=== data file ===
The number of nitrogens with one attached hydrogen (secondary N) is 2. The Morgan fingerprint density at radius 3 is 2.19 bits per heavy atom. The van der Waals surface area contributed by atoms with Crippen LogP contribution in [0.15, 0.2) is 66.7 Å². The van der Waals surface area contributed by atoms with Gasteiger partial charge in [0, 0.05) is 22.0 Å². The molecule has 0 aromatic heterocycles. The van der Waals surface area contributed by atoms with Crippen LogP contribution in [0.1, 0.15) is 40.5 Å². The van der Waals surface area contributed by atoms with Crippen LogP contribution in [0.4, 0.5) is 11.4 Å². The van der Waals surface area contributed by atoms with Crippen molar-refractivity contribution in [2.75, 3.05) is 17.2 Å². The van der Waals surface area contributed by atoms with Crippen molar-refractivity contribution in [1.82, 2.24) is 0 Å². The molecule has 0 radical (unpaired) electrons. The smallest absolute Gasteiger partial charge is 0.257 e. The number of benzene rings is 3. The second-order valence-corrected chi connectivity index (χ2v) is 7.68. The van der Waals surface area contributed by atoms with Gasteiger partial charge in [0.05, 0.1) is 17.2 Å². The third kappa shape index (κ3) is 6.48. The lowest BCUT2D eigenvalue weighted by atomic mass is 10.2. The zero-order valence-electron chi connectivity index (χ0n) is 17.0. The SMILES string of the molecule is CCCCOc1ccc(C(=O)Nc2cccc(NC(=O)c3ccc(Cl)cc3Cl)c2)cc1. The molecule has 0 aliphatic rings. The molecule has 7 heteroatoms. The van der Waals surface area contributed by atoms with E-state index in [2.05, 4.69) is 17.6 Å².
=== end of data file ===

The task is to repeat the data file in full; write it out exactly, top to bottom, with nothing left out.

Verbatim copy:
The number of nitrogens with one attached hydrogen (secondary N) is 2. The Morgan fingerprint density at radius 3 is 2.19 bits per heavy atom. The van der Waals surface area contributed by atoms with Crippen LogP contribution in [0.15, 0.2) is 66.7 Å². The van der Waals surface area contributed by atoms with Gasteiger partial charge in [0, 0.05) is 22.0 Å². The molecule has 0 aromatic heterocycles. The van der Waals surface area contributed by atoms with Crippen LogP contribution in [0.1, 0.15) is 40.5 Å². The van der Waals surface area contributed by atoms with Crippen LogP contribution in [0.4, 0.5) is 11.4 Å². The van der Waals surface area contributed by atoms with Crippen molar-refractivity contribution in [2.75, 3.05) is 17.2 Å². The van der Waals surface area contributed by atoms with Crippen molar-refractivity contribution in [1.82, 2.24) is 0 Å². The molecule has 0 radical (unpaired) electrons. The smallest absolute Gasteiger partial charge is 0.257 e. The number of benzene rings is 3. The second-order valence-corrected chi connectivity index (χ2v) is 7.68. The van der Waals surface area contributed by atoms with Gasteiger partial charge in [0.05, 0.1) is 17.2 Å². The third kappa shape index (κ3) is 6.48. The lowest BCUT2D eigenvalue weighted by atomic mass is 10.2. The zero-order valence-electron chi connectivity index (χ0n) is 17.0. The SMILES string of the molecule is CCCCOc1ccc(C(=O)Nc2cccc(NC(=O)c3ccc(Cl)cc3Cl)c2)cc1. The molecule has 0 aliphatic rings. The molecule has 7 heteroatoms. The van der Waals surface area contributed by atoms with E-state index in [2.05, 4.69) is 17.6 Å².